What was your favorite poem from childhood? Do you, like me, occasionally shudder with the echoes of an older brother who could recite “For Sale” from memory? Does a poem evoke fond childhood memories like a shared memory between siblings, as it does for Research Fellow Sarah Vaala? Whatever your connection, poems have the ability to engage us all with a long tail effect.
Today is national Poem in Your Pocket day. The idea, presented by the Academy of American Poets, is to share poems with co-workers, family, friends, frenemies and anyone else you come across as part of National Poetry Month. You can even share with your tweet-verse with the hashtag #pocketpoem.
Who better to share a poem with than a child, particularly a child who is still developing their literacy skills. Today, these skills surpass the traditional concept of communications – as what was previously done by phone or even in person now demands honed reading and writing skills. Anecdotal research – as anyone who has spent time around a toddler engaged in endless rhymes and repetition can vouch – has shown that children very early develop an interest in, and a pre-occupation with, the patterns and sounds of language and syntax.
Poetry can teach patterns, syntax (both as in traditional syntax and that ever popular old computing error) and logic – covering not just the modern needs of reading and writing literacy but also STEM. Sarah Glaz, a professor at UConn and author of Strange Attractors: Poems of Love and Mathematics noted:
“The power [of a poem] may also reside in the heightened interest generated by a presentation of mathematical ideas in a broad context, a context that includes historical, social, and artistic dimensions, in addition to the mathematical one. This pedagogical aspect of either history or art in the teaching of mathematics is present, even if the original reasons for their inclusion in the classroom may have been different. In addition to enrichment of pedagogy through engagement, both history and art are often used in the mathematics classroom to shape course content and to enhance learning, retention, and integration of material.” 1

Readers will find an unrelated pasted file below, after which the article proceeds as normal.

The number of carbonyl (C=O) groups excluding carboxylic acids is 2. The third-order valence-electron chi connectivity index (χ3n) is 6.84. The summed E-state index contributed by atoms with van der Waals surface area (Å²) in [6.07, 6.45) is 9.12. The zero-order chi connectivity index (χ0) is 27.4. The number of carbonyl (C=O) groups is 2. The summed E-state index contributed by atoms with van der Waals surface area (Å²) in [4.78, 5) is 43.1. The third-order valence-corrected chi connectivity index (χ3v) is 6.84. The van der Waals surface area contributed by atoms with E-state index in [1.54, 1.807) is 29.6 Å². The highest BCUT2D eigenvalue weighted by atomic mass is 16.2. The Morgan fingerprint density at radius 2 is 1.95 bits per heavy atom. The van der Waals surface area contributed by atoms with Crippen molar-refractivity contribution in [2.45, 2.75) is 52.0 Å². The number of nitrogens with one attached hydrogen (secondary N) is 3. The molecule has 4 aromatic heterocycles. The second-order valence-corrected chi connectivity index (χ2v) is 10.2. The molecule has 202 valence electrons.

Looking for ideas? Poets.org, the AAP’s website, has a bevy of convenient pocket sized poems – Poems for Your Pocket. Additionally, we’ve been running an informal month long survey of favorite childhood poems (from pre-school to high school) and here are the top mentions in responses and staff picks.
|Shel Siverstein – with particular mention to the following:|
Dr SeussRobert Louis Stevenson
– Michael Levine remembered learning the power of word and satire, from William Shakespeare and his 7th Grade teacher, Mr. Newby, who prefaced Sonnet 130 as “old William making fun of the other less talented writers!”
– Michelle Miller recalled the feeling of freedom in seeing a poet like e.e. cummings craft poetry out of language and departing from the standard concepts, as seen in “who knows if the moon’s”
– Lead Industry Expert Carly Shuler opted for Sick by Shel Silverstein, which resonates with an educational memory for her.
– For Sarah Vaala, Cooney Research Fellow, Almost Perfect . . But Not Quite evokes an aural memory of Shel Silverstein reading his poems aloud, via tape, on long family car drives. On a side note, her brother wrote his college entrance essay as a Dr. Seuss poem – and got in.